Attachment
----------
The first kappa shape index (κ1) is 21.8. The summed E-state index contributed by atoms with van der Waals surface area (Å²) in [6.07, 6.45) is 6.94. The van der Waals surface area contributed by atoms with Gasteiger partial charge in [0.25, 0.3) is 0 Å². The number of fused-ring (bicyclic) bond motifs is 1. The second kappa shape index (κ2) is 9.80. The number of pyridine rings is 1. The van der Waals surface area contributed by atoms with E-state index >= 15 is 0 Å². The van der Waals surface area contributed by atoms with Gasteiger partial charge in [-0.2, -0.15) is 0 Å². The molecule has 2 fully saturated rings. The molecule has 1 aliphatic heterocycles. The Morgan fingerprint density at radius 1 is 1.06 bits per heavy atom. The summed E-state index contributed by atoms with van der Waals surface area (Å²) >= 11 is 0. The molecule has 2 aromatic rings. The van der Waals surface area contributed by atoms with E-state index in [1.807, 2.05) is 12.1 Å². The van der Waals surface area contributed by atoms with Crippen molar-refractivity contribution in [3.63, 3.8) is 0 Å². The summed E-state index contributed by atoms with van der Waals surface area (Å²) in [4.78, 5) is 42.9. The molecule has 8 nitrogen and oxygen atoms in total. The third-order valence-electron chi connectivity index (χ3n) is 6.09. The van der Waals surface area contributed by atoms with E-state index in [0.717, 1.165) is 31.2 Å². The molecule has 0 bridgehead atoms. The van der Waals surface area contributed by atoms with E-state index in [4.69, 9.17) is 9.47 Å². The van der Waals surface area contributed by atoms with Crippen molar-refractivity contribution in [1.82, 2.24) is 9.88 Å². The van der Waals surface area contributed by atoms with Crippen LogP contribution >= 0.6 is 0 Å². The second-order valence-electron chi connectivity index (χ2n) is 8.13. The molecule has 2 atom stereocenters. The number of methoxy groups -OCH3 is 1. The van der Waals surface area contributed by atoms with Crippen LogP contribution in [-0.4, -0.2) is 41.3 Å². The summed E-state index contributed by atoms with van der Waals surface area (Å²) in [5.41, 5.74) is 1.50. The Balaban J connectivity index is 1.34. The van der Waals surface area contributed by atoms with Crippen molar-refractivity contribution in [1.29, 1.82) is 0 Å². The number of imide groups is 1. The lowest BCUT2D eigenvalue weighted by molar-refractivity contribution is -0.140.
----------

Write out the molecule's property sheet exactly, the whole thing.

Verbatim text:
The first kappa shape index (κ1) is 21.8. The summed E-state index contributed by atoms with van der Waals surface area (Å²) in [6.07, 6.45) is 6.94. The van der Waals surface area contributed by atoms with Gasteiger partial charge in [0.25, 0.3) is 0 Å². The number of fused-ring (bicyclic) bond motifs is 1. The second kappa shape index (κ2) is 9.80. The number of pyridine rings is 1. The van der Waals surface area contributed by atoms with E-state index >= 15 is 0 Å². The van der Waals surface area contributed by atoms with Gasteiger partial charge in [-0.2, -0.15) is 0 Å². The molecule has 2 fully saturated rings. The molecule has 1 aliphatic heterocycles. The Morgan fingerprint density at radius 1 is 1.06 bits per heavy atom. The summed E-state index contributed by atoms with van der Waals surface area (Å²) >= 11 is 0. The molecule has 2 aromatic rings. The van der Waals surface area contributed by atoms with E-state index in [1.807, 2.05) is 12.1 Å². The van der Waals surface area contributed by atoms with Crippen molar-refractivity contribution in [3.63, 3.8) is 0 Å². The summed E-state index contributed by atoms with van der Waals surface area (Å²) in [4.78, 5) is 42.9. The molecule has 8 nitrogen and oxygen atoms in total. The third-order valence-electron chi connectivity index (χ3n) is 6.09. The van der Waals surface area contributed by atoms with E-state index in [0.717, 1.165) is 31.2 Å². The molecule has 0 bridgehead atoms. The van der Waals surface area contributed by atoms with E-state index in [4.69, 9.17) is 9.47 Å². The van der Waals surface area contributed by atoms with Crippen molar-refractivity contribution in [1.82, 2.24) is 9.88 Å². The van der Waals surface area contributed by atoms with Crippen LogP contribution >= 0.6 is 0 Å². The second-order valence-electron chi connectivity index (χ2n) is 8.13. The molecule has 2 atom stereocenters. The number of methoxy groups -OCH3 is 1. The van der Waals surface area contributed by atoms with Crippen LogP contribution in [-0.4, -0.2) is 41.3 Å². The summed E-state index contributed by atoms with van der Waals surface area (Å²) in [5.41, 5.74) is 1.50. The Balaban J connectivity index is 1.34. The van der Waals surface area contributed by atoms with Crippen molar-refractivity contribution in [1.29, 1.82) is 0 Å². The number of imide groups is 1. The lowest BCUT2D eigenvalue weighted by molar-refractivity contribution is -0.140.